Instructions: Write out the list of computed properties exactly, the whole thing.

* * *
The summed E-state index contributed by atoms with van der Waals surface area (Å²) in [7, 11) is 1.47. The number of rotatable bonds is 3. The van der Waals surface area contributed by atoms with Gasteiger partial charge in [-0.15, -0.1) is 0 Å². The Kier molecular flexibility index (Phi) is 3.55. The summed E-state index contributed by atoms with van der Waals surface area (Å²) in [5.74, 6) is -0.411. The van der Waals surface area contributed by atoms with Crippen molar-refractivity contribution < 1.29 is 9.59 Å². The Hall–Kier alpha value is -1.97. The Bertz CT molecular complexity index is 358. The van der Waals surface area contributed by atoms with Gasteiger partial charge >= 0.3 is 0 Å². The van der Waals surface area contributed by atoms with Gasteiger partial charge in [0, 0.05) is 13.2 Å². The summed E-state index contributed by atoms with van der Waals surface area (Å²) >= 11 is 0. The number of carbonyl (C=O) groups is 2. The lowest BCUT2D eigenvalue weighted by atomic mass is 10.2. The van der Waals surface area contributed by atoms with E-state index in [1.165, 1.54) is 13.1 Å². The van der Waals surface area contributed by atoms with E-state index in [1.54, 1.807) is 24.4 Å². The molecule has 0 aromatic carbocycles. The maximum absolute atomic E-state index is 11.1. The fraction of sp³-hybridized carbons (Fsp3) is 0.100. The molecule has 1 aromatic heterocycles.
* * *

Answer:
The summed E-state index contributed by atoms with van der Waals surface area (Å²) in [7, 11) is 1.47. The number of rotatable bonds is 3. The van der Waals surface area contributed by atoms with Gasteiger partial charge in [-0.15, -0.1) is 0 Å². The Kier molecular flexibility index (Phi) is 3.55. The summed E-state index contributed by atoms with van der Waals surface area (Å²) in [5.74, 6) is -0.411. The van der Waals surface area contributed by atoms with Crippen molar-refractivity contribution < 1.29 is 9.59 Å². The Hall–Kier alpha value is -1.97. The Bertz CT molecular complexity index is 358. The van der Waals surface area contributed by atoms with Gasteiger partial charge >= 0.3 is 0 Å². The van der Waals surface area contributed by atoms with Gasteiger partial charge in [0, 0.05) is 13.2 Å². The summed E-state index contributed by atoms with van der Waals surface area (Å²) >= 11 is 0. The number of carbonyl (C=O) groups is 2. The lowest BCUT2D eigenvalue weighted by atomic mass is 10.2. The van der Waals surface area contributed by atoms with E-state index in [1.165, 1.54) is 13.1 Å². The van der Waals surface area contributed by atoms with E-state index in [1.54, 1.807) is 24.4 Å². The molecule has 0 aromatic carbocycles. The maximum absolute atomic E-state index is 11.1. The fraction of sp³-hybridized carbons (Fsp3) is 0.100. The molecule has 1 aromatic heterocycles.